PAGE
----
Due to the radioactivity of radon gas it has long been known to be a cancer threat.
[box type=”tick”]This page was uploaded first in 2011, but the text remains relevant.[/box]
Not enough is being done to seek out and protect homes where there is a radon problem. That is according to Peter C. Hendrick, Executive Director of the American Association of Radon Scientists and Technologists. In fact the US EPA has been reported as saying that it’s the second leading cause of lung cancer after smoking.
To publicize the problem the U.S. Environmental Protection Agency has called this month (January) “National Radon Action Month”.
The message is that families should test their homes for the toxic gas. But Hendrick, said that his association were concerned that the EPA’s home testing program is voluntary. A mandatory requirement would be preferred.
Hendrick said; “I had my doubts when I first got involved, because it seemed to me that if this was a serious issue, the EPA would do something about it”. “That has been my biggest surprise as we have the largest environmental killer in the country being treated as a voluntary problem”.
Radon is a naturally occurring, radioactive gas formed by the breakdown of uranium. It comes from the radioactive decay of uranium, which is present in small amounts almost everywhere in the Earth's crust.
It is found in many types of soil and rocks (usually igneous types), and it is only a problem when it seeps homes through cracks in floors, walls and foundations.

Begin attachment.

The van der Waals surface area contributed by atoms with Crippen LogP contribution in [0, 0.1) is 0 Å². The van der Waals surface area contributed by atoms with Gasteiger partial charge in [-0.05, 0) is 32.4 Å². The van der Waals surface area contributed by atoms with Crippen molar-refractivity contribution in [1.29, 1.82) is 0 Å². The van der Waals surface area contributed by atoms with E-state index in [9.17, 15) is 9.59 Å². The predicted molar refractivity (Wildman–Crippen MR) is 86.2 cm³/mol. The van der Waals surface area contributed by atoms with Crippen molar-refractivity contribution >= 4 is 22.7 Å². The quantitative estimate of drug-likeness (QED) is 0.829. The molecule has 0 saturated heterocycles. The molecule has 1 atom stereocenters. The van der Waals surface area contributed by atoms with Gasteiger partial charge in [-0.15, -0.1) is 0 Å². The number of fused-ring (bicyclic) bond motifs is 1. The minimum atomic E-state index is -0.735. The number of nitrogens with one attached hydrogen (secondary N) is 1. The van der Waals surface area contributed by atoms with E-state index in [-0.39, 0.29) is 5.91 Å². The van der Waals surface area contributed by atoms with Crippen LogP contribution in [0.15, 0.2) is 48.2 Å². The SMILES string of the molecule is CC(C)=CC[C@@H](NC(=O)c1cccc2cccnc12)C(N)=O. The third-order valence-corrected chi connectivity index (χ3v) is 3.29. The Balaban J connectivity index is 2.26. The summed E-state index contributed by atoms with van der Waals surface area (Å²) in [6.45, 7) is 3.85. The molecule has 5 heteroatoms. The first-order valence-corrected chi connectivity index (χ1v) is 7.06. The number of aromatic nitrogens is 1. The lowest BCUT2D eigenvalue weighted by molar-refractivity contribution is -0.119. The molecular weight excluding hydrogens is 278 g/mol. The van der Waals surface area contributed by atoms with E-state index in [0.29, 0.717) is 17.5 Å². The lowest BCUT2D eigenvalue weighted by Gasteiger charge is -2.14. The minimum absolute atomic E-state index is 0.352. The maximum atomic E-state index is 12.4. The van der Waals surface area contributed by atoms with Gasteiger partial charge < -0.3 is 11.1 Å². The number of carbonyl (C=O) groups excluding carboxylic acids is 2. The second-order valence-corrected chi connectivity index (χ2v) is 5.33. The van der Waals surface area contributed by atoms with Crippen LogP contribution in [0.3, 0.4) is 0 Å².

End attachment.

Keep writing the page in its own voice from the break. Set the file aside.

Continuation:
Radon is measured in units called “becquerels per cubic meter”.
The only way to detect it is to test for it. It is drawn into (or forced through pressure differences into) a home whenever the pressure of the atmosphere inside a basement is lower than that in the surrounding ground. If the surrounding atmospheric pressure imbalance between the soil gases and the interior of the home is reversed, radon will be vented away from the structure.
The main concern is that there is an elevated risk of developing cancer for all those subjected to long term exposure to radon in air and water. It is a known human carcinogenic substance with “genotoxic” effects when doses are high.
The most authoritative radon risk model currently accepted world-wide assumes a linear no threshold approach. In other words, the probability of a health effect is directly proportional to the exposure dose.
Many also believe that radon is much more likely to cause lung cancer in people who smoke.
Radon is a known human carcinogen with genotoxic action at high doses. The most prominent risk model currently accepted world-wide assumes a linear no threshold approach which implies the probability of a health effect is directly proportional with the exposure dose. Radon is much more likely to cause lung cancer in people who smoke. Radon is a naturally occurring radioactive gas. It comes from the radioactive decay of uranium, which is present in small amounts almost everywhere in the Earth's crust.
Lung cancer can start when a cell is damaged and the cell does not repair itself correctly. The more radon you are exposed to the more is the opportunity for cell damage.
EPA's most recent health risk assessment estimates that 20,000 lung cancer deaths each year are due to radon. It recommends mitigating homes with high radon levels, and there are straight-forward techniques to reduce radon build-up that will work in almost any home. The EPA along with the National Safety Council are recommending that homeowners and leasholders test their house for radon and learn how to protect their families from radon gas. If it is found in offices, schools, and government facilities they should also be tested for this damaging carcinogen as well.